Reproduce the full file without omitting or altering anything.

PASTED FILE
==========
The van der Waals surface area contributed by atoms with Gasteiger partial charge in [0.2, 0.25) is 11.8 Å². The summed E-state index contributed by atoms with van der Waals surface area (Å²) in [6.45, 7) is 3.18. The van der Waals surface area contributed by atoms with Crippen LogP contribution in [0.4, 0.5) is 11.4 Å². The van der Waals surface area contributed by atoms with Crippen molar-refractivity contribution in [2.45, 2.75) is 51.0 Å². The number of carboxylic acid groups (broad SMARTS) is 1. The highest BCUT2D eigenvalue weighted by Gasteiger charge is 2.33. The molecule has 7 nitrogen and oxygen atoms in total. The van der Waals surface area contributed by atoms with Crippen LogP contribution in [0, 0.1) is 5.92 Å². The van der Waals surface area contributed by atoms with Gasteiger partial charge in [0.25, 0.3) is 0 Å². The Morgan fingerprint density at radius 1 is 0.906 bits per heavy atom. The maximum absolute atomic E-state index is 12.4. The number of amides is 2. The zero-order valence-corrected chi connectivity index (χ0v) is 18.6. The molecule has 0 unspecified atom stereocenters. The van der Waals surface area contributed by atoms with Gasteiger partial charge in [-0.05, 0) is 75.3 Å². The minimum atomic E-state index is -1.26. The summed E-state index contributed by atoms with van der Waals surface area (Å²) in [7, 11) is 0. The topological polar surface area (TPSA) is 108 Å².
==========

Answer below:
The van der Waals surface area contributed by atoms with Gasteiger partial charge in [0.2, 0.25) is 11.8 Å². The summed E-state index contributed by atoms with van der Waals surface area (Å²) in [6.45, 7) is 3.18. The van der Waals surface area contributed by atoms with Crippen LogP contribution in [0.4, 0.5) is 11.4 Å². The van der Waals surface area contributed by atoms with Crippen molar-refractivity contribution in [2.45, 2.75) is 51.0 Å². The number of carboxylic acid groups (broad SMARTS) is 1. The highest BCUT2D eigenvalue weighted by Gasteiger charge is 2.33. The molecule has 7 nitrogen and oxygen atoms in total. The van der Waals surface area contributed by atoms with Crippen LogP contribution in [0, 0.1) is 5.92 Å². The van der Waals surface area contributed by atoms with Gasteiger partial charge in [0.25, 0.3) is 0 Å². The Morgan fingerprint density at radius 1 is 0.906 bits per heavy atom. The maximum absolute atomic E-state index is 12.4. The number of amides is 2. The zero-order valence-corrected chi connectivity index (χ0v) is 18.6. The molecule has 0 unspecified atom stereocenters. The van der Waals surface area contributed by atoms with Gasteiger partial charge in [-0.05, 0) is 75.3 Å². The minimum atomic E-state index is -1.26. The summed E-state index contributed by atoms with van der Waals surface area (Å²) in [7, 11) is 0. The topological polar surface area (TPSA) is 108 Å².